On the Nature of Things (De Rerum Natura)
by Titus Lucretius Carus (c. 99 - c. 55 BCE)

This abridged presentation of Lucretius' famous six-book poem on nature focuses mostly on those passages essential to Epicureanism based on translations by Sisson and Rouse. The contents of these files are not public domain, but appear by permission of the copyright holders mentioned in the notices at the bottom of each page -- all rights reserved.  About 50% to 60% of the text from each book is represented here; breaks in the text are demarcated by a numeric heading which corresponds to the line number of the Latin manuscript.

An unabridged public-domain translation is also available at MIT.

Book II


Pleasant it is, when on the great sea, the winds trouble the waters,

to gaze from shore upon another’s great tribulation:

Not because any man’s troubles are a delectable joy,

but because to perceive what ills you are free from yourself is pleasant.

Pleasant is it also to behold great encounters of warfare

arrayed over the plains, with no part of yours in the peril.

But nothing is more delightful than to possess lofty sanctuaries serene,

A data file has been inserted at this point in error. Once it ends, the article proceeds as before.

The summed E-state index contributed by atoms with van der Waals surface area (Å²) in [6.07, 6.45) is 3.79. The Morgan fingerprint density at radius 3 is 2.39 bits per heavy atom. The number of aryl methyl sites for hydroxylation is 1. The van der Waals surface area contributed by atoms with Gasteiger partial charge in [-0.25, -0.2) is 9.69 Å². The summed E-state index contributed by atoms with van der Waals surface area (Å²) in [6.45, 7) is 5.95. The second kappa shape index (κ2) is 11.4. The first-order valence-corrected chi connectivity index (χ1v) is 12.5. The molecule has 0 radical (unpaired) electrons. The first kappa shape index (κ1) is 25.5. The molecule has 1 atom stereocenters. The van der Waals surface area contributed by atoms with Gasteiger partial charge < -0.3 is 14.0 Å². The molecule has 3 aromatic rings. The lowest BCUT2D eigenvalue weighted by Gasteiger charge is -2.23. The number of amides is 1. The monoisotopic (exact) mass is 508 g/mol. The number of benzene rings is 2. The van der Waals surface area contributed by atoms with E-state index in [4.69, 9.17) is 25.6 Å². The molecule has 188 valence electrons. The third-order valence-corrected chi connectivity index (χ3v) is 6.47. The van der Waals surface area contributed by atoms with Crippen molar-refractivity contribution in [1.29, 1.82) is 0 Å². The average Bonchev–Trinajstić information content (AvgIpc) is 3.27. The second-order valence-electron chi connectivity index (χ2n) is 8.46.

well fortified by the teachings of the wise,

whence you may look down upon others and behold them all astray

wandering abroad and seeking the path of life:

—the strife of wits, the fight for precedence, all laboring night and day

with surpassing toil to mount upon the pinnacle of riches.

Oh pitiable minds of men, Oh blind intelligences!

In what gloom of life, in how great perils is passed

all your poor span of time not to see that all nature barks for is this:

That pain be removed away out of the body, and that the mind,

kept away from care and fear, enjoy a feeling of delight!


Thus we see that few things altogether

are necessary for the bodily nature,

only such in each case as take pain away,

and can also spread for our use many delights;

Nor does nature herself ever crave anything more pleasurable,

if there be no golden images of youths about the house,

upholding fiery torches in their right hands

that light may be provided for nightly revelings,

if the hall does not shine with silver and glitter with gold,

if no crossbeams paneled and gilded echo the lyre,

when all the same, men can stretch forth in groups

upon the soft grass beside a rill of water under branches of a tall tree

merrily refreshing themselves at no great cost,